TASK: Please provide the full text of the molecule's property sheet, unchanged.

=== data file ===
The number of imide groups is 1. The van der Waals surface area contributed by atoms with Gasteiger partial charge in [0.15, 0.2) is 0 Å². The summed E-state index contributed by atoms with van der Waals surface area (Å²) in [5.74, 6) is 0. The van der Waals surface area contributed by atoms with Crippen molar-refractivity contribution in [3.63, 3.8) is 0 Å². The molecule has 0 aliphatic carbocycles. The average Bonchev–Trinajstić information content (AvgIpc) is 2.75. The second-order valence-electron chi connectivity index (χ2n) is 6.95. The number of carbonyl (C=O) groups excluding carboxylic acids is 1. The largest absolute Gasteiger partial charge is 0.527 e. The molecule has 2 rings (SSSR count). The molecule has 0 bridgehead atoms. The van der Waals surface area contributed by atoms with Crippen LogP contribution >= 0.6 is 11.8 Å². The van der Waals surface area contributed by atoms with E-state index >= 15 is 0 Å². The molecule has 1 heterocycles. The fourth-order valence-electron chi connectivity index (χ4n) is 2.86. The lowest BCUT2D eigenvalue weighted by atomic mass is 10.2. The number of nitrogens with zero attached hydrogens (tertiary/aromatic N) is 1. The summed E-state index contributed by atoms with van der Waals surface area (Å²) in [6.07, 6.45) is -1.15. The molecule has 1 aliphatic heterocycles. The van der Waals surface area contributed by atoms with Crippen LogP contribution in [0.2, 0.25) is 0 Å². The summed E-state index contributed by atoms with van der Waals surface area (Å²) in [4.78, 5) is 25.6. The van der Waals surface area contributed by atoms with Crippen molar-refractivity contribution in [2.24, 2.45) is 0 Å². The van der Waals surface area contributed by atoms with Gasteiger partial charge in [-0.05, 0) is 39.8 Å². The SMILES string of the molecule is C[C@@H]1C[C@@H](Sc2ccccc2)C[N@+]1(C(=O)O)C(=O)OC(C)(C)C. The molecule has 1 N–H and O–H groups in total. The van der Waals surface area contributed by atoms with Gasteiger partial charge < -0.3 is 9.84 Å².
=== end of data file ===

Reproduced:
The number of imide groups is 1. The van der Waals surface area contributed by atoms with Gasteiger partial charge in [0.15, 0.2) is 0 Å². The summed E-state index contributed by atoms with van der Waals surface area (Å²) in [5.74, 6) is 0. The van der Waals surface area contributed by atoms with Crippen molar-refractivity contribution in [3.63, 3.8) is 0 Å². The molecule has 0 aliphatic carbocycles. The average Bonchev–Trinajstić information content (AvgIpc) is 2.75. The second-order valence-electron chi connectivity index (χ2n) is 6.95. The number of carbonyl (C=O) groups excluding carboxylic acids is 1. The largest absolute Gasteiger partial charge is 0.527 e. The molecule has 2 rings (SSSR count). The molecule has 0 bridgehead atoms. The van der Waals surface area contributed by atoms with Crippen LogP contribution >= 0.6 is 11.8 Å². The van der Waals surface area contributed by atoms with E-state index >= 15 is 0 Å². The molecule has 1 heterocycles. The fourth-order valence-electron chi connectivity index (χ4n) is 2.86. The lowest BCUT2D eigenvalue weighted by atomic mass is 10.2. The number of nitrogens with zero attached hydrogens (tertiary/aromatic N) is 1. The summed E-state index contributed by atoms with van der Waals surface area (Å²) in [6.07, 6.45) is -1.15. The molecule has 1 aliphatic heterocycles. The van der Waals surface area contributed by atoms with Crippen LogP contribution in [0.2, 0.25) is 0 Å². The summed E-state index contributed by atoms with van der Waals surface area (Å²) in [4.78, 5) is 25.6. The van der Waals surface area contributed by atoms with Crippen molar-refractivity contribution in [2.24, 2.45) is 0 Å². The van der Waals surface area contributed by atoms with Gasteiger partial charge in [-0.05, 0) is 39.8 Å². The SMILES string of the molecule is C[C@@H]1C[C@@H](Sc2ccccc2)C[N@+]1(C(=O)O)C(=O)OC(C)(C)C. The molecule has 1 N–H and O–H groups in total. The van der Waals surface area contributed by atoms with Gasteiger partial charge < -0.3 is 9.84 Å².